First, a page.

by The Inmate
Science Fiction: A Hopeless Case–With Exceptions
—essay title by Stanislaw Lem
A creative writing teacher I once had opened class by stating that she would accept all genres of writing except science fiction. No discussion. No argument. No debate. I love good science fiction and took offense at such a rule. She certainly had good reason to dislike sci fi because so much of it is dreck, but not all of it is. John Gardener, author of The Art of Fiction and other books on writing, once called Stanislaw Lem not only a great science fiction writer, but possibly our greatest living writer. Just because most science fiction is hopeless does not mean that it all is. There are exceptions. The same could be said for science fiction movies.
The Matrix Reloaded, the sequel to the Wachowski brother’s The Matrix, is one of those exceptions though most critics I read did not have the eyes to see it. At times I wondered if they, like my professor, had a prejudice against the genre because they’ve had to sit through so many lousy sci fi flicks–one of the great disadvantages of being a movie critic. The major criticisms of Reloaded were that it generally did not attain the level of The Matrix, that it descended into pseudo-philosophical discussions and that the plot was far less satisfying than the original. I am going to argue that this sequel not only reached the height of The Matrix but surpassed it and that the reason many fans and critics were disappointed is because of their unwillingness to mature with The Matrix Reloaded. This movie, like its predecessor, transcended the genre.
Let us begin with The Matrix. I went to The Matrix with my brother expecting anything with Keanu Reeves to be at the very most an entertaining action flick, not a thought-provoking film. The Matrix, however, was like a blind date that works out. Unlike most blind dates this one was gorgeous. When that door opened I was stunned, but would it be able to sustain my interest for two hours? Fortunately I had no time to consciously consider this. If one has the mental opportunity to weigh such a question the answer is already obvious. By the end of the movie I was not only enamored with my date’s appearance and personality, but also with her brain. I decided I wanted to go out again. We did. We went out one more time after that. Then I proposed: I bought the video. This one was not getting away.
However, as good as The Matrix was, with its great special effects, a great plot, the philosophical questions it raised and the metaphors for life from both Eastern and Western religions, it was, nonetheless, a tidy movie. Neo is the one, the agents are running scared, Morpheus was right, Trinity gets her man and all is seemingly right with the world. It’s the honeymoon and honeymoons are great and are to be enjoyed as much as possible, but honeymoons end. The choices are to move beyond the honeymoon or wish for it to come back. The Wachowski brothers, to their great credit, take the former course.
Anyone who wanted the same experience they had with The Matrix while watching the sequel was going to be disappointed. The Matrix showed us where we were and like Neo’s realization that his life had been a dream there is nothing that can duplicate that initial emotional experience of realizing the illusion with Neo. However, that does not mean that there are not more and better things to find in The Matrix Reloaded. The best experience I’ve ever had at Disneyland was with my three-year old son and I didn’t even ride the Matterhorn.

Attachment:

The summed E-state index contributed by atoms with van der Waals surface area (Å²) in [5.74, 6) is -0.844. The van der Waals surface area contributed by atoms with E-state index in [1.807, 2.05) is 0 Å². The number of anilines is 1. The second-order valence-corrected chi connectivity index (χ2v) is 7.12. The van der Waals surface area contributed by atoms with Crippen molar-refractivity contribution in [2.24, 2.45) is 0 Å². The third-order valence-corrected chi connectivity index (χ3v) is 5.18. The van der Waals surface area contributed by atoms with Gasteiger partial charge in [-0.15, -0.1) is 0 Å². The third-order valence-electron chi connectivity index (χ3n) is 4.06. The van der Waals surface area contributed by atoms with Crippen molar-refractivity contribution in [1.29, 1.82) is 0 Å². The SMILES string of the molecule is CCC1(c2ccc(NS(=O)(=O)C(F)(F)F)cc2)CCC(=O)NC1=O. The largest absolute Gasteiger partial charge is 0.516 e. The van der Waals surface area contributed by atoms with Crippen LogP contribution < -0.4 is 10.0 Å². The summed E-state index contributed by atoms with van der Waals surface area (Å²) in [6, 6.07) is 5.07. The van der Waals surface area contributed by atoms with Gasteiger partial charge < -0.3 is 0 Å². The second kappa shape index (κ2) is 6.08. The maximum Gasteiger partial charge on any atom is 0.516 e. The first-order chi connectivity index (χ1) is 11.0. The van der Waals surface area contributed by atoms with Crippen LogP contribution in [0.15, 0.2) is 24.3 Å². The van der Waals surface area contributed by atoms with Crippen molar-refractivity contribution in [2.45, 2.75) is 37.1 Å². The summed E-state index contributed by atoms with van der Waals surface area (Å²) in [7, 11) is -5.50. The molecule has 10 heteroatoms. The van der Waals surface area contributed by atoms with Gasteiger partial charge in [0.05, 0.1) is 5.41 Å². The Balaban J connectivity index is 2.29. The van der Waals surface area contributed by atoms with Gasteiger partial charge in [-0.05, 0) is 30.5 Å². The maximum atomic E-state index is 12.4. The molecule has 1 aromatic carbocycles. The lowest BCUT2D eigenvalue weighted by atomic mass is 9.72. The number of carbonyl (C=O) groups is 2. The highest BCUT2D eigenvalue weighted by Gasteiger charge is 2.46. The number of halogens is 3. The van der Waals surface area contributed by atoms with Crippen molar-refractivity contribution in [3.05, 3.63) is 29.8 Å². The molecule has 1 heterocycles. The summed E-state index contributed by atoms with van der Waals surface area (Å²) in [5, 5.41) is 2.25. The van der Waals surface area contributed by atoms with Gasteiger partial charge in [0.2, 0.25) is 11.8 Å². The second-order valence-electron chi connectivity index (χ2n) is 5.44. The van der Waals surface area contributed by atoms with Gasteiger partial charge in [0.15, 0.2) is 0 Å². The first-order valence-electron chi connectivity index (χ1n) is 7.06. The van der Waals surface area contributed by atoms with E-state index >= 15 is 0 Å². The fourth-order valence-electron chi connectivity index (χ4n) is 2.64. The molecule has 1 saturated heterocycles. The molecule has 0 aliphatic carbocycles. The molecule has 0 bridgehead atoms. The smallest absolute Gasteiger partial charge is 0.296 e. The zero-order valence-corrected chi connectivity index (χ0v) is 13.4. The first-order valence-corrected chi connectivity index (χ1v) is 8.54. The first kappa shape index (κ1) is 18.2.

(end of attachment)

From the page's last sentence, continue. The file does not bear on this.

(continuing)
The Matrix Reloaded is deeper than The Matrix on a number of levels. After writing this I suppose it is necessary to address the critics who considered the philosophical discussions as distractions. This is the kind of critic who thinks that interesting conversation should only occur in the pages of a book, particularly any conversation that is phil-o-so-phi-cal. In any good movie conversations such as these should pertain to the subject of the movie, that is, like sex scenes, they should not be gratuitous. Do these discussions fit within the context of the film? Are they interesting? Do they raise important questions? Do they add and not detract from the action? The answer on all accounts in The Matrix Reloaded is, yes. That some critics and fans disliked these portions of the film is more probably an indication that they did not understand them or did not want to exert any effort in the attempt to do so.
As only one example take the conversation about cause and effect when Morpheus, Trinity and Neo go to see Merovingian to get the Keymaker. The cause and effect question is extremely important particularly when one considers that it occurred within the matrix. Computer programmers will tell you that computer programs are based upon this cause and effect relationship. The code determines what will happen. The code even determines if several things can happen. Even randomness has to have a code written to allow it. The code causes every effect. Or does it? Are there effects that have no cause? Can codes be written that in turn write their own codes? What happens when something goes wrong? Is it always the fault of the program? Transfer this to life. Are our decisions and lives the inevitable effect of the billions and billions of causes that have preceded them? If that it is so, do we have a free will? Am I writing this only because preceding causes have determined it? Or is the idea of cause and effect simply a theory we impose upon that which eludes our grasp? These are hard and disturbing questions and extremely pertinent ones in relation to the subject matter of Reloaded and The Matrix.